Sometimes, one would walk for a bit, and I’d pass them. Then they’d start up again, and they’d pass me. Then they’d walk again, and I’d pass again. And so it went, back-and-forth, forth-and-back. There was comfort in this game of ping pong. Wondering who I’d serve to next kept my mind occupied until mile five. That’s when competitive me came calling.
When I hit the fifth mileage marker, I realized I was on track to fall right smack in the middle of my two initial goals – which now seemed like the best goal of all. But it meant I could not drop pace at all, and maybe even have to pick it up a little bit. I’d have to push to the end, and probably pull away from my peeps. I’d miss them. But glory was calling, so I had to go.
Then came mile six. The last mile. Yup, just one more to go. This was it. Only one-sixth of the race left. Even though it was as long as all the other miles, it seemed like the longest. Mile. EVER.
By then, the pace I had increased to back at mile five was no longer feeling like such a good idea. Tired me was starting to make a fuss. “Are we done yet?” Hungry me was thinking of the pancake breakfast. “When can we eat?” And achy me was piping up louder than all of them. “Owwww. My feet hurt!” I really really really wanted to be done.
As I approached the ‘mile six’ sign, yearning to see the finish line, I realized one important point I had failed to acknowledge earlier. It was not actually the last mile. There was still an entire half mile to go. An entire .55 to be exact. Now running at top speed in order to make my goal, I’d have to maintain this pace for several more minutes in order to finish that last half mile. DOH!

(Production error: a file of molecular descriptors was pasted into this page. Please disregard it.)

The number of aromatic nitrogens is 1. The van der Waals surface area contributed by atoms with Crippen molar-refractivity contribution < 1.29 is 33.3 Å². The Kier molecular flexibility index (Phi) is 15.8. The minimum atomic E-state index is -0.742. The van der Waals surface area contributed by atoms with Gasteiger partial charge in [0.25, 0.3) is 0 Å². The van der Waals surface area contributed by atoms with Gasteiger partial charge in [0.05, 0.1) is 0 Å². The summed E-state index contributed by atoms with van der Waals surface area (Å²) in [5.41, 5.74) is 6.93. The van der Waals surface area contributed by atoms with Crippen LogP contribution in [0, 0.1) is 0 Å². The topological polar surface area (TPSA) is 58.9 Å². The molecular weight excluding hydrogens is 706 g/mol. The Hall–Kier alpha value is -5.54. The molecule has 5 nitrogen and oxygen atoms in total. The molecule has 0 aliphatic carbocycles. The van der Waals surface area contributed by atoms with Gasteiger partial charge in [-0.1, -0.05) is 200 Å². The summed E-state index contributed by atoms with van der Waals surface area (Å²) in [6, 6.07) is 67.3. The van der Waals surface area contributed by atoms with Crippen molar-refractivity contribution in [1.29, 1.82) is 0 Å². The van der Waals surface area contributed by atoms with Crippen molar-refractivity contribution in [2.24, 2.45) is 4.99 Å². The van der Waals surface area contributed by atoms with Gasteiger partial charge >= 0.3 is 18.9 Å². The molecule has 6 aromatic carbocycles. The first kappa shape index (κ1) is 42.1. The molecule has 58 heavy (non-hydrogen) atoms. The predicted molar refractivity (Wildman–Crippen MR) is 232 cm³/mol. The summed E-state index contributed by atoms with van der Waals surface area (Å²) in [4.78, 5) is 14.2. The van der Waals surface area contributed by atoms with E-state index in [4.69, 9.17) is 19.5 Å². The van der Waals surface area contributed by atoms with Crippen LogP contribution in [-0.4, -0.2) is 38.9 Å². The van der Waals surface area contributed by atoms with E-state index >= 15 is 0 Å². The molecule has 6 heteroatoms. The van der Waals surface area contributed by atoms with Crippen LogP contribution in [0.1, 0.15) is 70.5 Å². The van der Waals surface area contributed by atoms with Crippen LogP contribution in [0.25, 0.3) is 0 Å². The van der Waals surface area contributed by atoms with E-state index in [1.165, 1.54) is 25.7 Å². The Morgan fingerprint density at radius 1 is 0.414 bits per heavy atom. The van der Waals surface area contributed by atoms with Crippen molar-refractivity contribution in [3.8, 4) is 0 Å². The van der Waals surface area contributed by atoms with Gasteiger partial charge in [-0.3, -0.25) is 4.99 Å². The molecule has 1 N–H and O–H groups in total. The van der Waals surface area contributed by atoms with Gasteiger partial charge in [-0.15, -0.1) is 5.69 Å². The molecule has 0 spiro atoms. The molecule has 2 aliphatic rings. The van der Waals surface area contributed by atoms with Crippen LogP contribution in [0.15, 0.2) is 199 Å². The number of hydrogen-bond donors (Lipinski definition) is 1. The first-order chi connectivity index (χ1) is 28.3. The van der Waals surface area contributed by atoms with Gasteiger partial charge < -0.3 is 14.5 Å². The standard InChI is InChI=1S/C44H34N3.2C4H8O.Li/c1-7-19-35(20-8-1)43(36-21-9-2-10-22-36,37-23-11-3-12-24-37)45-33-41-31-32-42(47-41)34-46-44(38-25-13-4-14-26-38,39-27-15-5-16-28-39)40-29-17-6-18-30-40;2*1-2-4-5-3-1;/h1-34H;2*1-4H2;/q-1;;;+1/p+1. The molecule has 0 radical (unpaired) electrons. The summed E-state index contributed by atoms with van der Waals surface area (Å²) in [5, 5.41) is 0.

Suddenly, each minute seemed like ten as I checked my watch over and over. Desperate questions flooded my mind, screaming inside my head. “Am I done yet? Am I almost done yet?? Why the $!#% does this half mile have no end???”
And then I saw it. The finish line. Now within sight. Thank goodness! It couldn’t have come at a better moment because my legs were about to mutiny on me. They had committed early on to do six, but did not sign on for that last surprise .55 mile. “Almost done,” I assured them, “See? There’s the finish line!”
It took absolutely everything left in the tank to get to the end, finishing the race at an exact pace of 11 minutes per mile. I was really happy with that. Maybe it wasn’t as fast as my former running days, but for today, it was fast enough. Most importantly, it was faster than the guy or gal who chose not to run.
As I walked away at the end of it with lungs burning, legs aching, sweat dripping, and finisher’s medal hanging around my neck, I felt pride and accomplishment amid the aches and pains. I was happy to be back in the game. I was happy to commit to and finish my first running event in four years. I was happy to have just run six-point-five-five miles, and happy with my final time. I was happy to be alive and outside on this beautiful sunny morning.
Most of all, I was happy there were pancakes.
RoseAnna is an occasional runner who completed five half-marathons in five years, improving her time from 2:27:38 to 1:59:54. After breaking the two-hour barrier, she decided to retire from long distances. Today she runs for fun, fitness, and free food.